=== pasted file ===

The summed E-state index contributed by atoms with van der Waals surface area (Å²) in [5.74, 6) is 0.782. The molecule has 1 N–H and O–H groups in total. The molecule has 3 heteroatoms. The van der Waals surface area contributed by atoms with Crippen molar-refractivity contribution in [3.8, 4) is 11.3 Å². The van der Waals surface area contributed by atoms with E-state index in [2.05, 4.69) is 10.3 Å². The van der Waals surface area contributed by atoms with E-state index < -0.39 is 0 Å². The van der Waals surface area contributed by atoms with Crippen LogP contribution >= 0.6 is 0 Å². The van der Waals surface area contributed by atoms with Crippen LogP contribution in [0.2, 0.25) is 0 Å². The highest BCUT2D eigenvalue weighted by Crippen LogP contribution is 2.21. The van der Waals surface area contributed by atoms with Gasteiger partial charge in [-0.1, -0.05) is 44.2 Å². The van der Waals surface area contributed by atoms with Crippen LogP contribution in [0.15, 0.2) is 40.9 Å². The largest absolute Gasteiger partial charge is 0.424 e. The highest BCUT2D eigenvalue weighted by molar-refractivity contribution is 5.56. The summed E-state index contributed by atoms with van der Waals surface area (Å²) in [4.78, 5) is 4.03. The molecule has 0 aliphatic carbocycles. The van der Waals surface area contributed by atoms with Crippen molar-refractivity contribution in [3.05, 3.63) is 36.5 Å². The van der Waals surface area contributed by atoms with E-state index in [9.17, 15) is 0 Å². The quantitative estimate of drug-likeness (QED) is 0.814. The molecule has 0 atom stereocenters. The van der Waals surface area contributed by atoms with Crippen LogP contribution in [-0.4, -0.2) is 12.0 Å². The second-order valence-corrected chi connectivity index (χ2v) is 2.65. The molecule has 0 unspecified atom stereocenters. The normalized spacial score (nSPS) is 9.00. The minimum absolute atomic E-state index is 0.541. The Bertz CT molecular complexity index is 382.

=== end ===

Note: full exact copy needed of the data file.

The summed E-state index contributed by atoms with van der Waals surface area (Å²) in [5.74, 6) is 0.782. The molecule has 1 N–H and O–H groups in total. The molecule has 3 heteroatoms. The van der Waals surface area contributed by atoms with Crippen molar-refractivity contribution in [3.8, 4) is 11.3 Å². The van der Waals surface area contributed by atoms with E-state index in [2.05, 4.69) is 10.3 Å². The van der Waals surface area contributed by atoms with E-state index < -0.39 is 0 Å². The van der Waals surface area contributed by atoms with Crippen LogP contribution >= 0.6 is 0 Å². The van der Waals surface area contributed by atoms with Crippen LogP contribution in [0.2, 0.25) is 0 Å². The highest BCUT2D eigenvalue weighted by Crippen LogP contribution is 2.21. The van der Waals surface area contributed by atoms with Gasteiger partial charge in [-0.1, -0.05) is 44.2 Å². The van der Waals surface area contributed by atoms with Crippen LogP contribution in [0.15, 0.2) is 40.9 Å². The largest absolute Gasteiger partial charge is 0.424 e. The highest BCUT2D eigenvalue weighted by molar-refractivity contribution is 5.56. The summed E-state index contributed by atoms with van der Waals surface area (Å²) in [4.78, 5) is 4.03. The molecule has 0 aliphatic carbocycles. The van der Waals surface area contributed by atoms with Crippen molar-refractivity contribution in [3.05, 3.63) is 36.5 Å². The van der Waals surface area contributed by atoms with E-state index in [9.17, 15) is 0 Å². The quantitative estimate of drug-likeness (QED) is 0.814. The molecule has 0 atom stereocenters. The van der Waals surface area contributed by atoms with Crippen LogP contribution in [-0.4, -0.2) is 12.0 Å². The second-order valence-corrected chi connectivity index (χ2v) is 2.65. The molecule has 0 unspecified atom stereocenters. The normalized spacial score (nSPS) is 9.00. The minimum absolute atomic E-state index is 0.541. The Bertz CT molecular complexity index is 382.